Saturday, April 25, 2015

Downtown | City of Vancouver & Stanley Park

Downtown | City of Vancouver & Stanley Park
24 April 2015
research from wikipedia


Downtown | City of Vancouver 
24 April 2015
research from wikipedia 

Downtown Vancouver is the southeastern portion of the peninsula in the north-central part of the City of Vancouver. It is the business, commercial, cultural, financial, government, and entertainment centre of the city and the Metro Vancouver and Lower Mainland regions.


Downtown | City of Vancouver 
24 April 2015

The downtown area is generally considered to be bounded by Burrard Inlet to the north, Stanley Park and the West End to the west, False Creek to the south, and the Downtown Eastside to the east. Most sources include the full downtown peninsula (adding the West End neighbourhood and Stanley Park) as downtown Vancouver, but the City of Vancouver defines them as separate neighbourhoods.


Besides the readily identifiable office towers of the financial and central business districts, Downtown Vancouver also includes residential neighbourhoods in the form of high-rise apartment and condominiums, in Yaletown and Coal Harbour. Other downtown neighbourhoods include the Granville Mall and Entertainment District, Downtown's South, Gastown, Japantown, and Chinatown.


The downtown area includes most of the remaining historic buildings and many of the larger notable buildings in the region.


The presence of water on three sides limits access to downtown Vancouver. There are four major bridges: the Lions Gate Bridge, connecting to the North Shore municipalities and the Trans Canada Highway, the Burrard Street Bridge, Cambie Street Bridge, and Granville Street Bridge provides access to the commercial and residential areas south of False Creek.
Downtown | City of Vancouver 
24 April 2015
research from wikipedia 

Stanley Park
24 April 2015
research from wikipedia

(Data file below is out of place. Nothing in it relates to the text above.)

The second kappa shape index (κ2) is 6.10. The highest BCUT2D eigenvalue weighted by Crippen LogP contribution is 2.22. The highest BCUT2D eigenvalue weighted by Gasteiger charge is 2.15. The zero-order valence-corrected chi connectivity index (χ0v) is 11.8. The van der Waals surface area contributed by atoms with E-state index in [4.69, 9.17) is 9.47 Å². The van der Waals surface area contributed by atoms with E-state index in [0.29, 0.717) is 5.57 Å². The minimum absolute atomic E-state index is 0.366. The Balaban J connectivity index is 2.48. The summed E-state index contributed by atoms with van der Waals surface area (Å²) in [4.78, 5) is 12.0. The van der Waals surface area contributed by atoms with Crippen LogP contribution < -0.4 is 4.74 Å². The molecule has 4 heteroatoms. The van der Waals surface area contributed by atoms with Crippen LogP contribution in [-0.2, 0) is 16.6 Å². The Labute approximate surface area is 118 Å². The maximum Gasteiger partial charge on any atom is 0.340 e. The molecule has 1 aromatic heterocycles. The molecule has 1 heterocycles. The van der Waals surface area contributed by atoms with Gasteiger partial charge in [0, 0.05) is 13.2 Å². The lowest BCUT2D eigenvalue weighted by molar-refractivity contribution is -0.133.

Stanley Park is a 1,001-acre public park that borders the downtown of Vancouver, Canada and is almost entirely surrounded by waters of Vancouver Harbour and English Bay. The park has a long history and was one of the first areas to be explored in the city. The land was originally used by indigenous peoples for thousands of years before British Columbia was colonized by the British during the 1858 Fraser Canyon Gold Rush. For many years after colonization, the future park with its abundant resources would also be home to nonaboriginal settlers. The land was later turned into Vancouver's first park when the city incorporated in 1886. It was named after Lord Stanley, a British politician who had recently been appointed governor general. Unlike other large urban parks, Stanley Park is not the creation of a landscape architect, but rather the evolution of a forest and urban space over many years. Most of the manmade structures we see today were built between 1911 and 1937 under the influence of then superintendent W.S. Rawlings. Additional attractions, such as a polar bear exhibit, aquarium, and miniature train, were added in the post-war period. Much of the park remains as densely forested as it was in the late 1800s, with about a half million trees, some of which stand as tall as 76 metres (249 ft) and are up to hundreds of years old. Thousands of trees were lost (and many replanted) after three major windstorms that took place in the past 100 years, the last in 2006. Significant effort was put into constructing the near-century-old Vancouver Seawall, which can draw thousands of residents and visitors to the park every day. The park also features forest trails, beaches, lakes, children's play areas, and the Vancouver Aquarium, among many other attractions. On June 18, 2014 Stanley Park was named ‘top park in the entire world’ by TripAdvisor.

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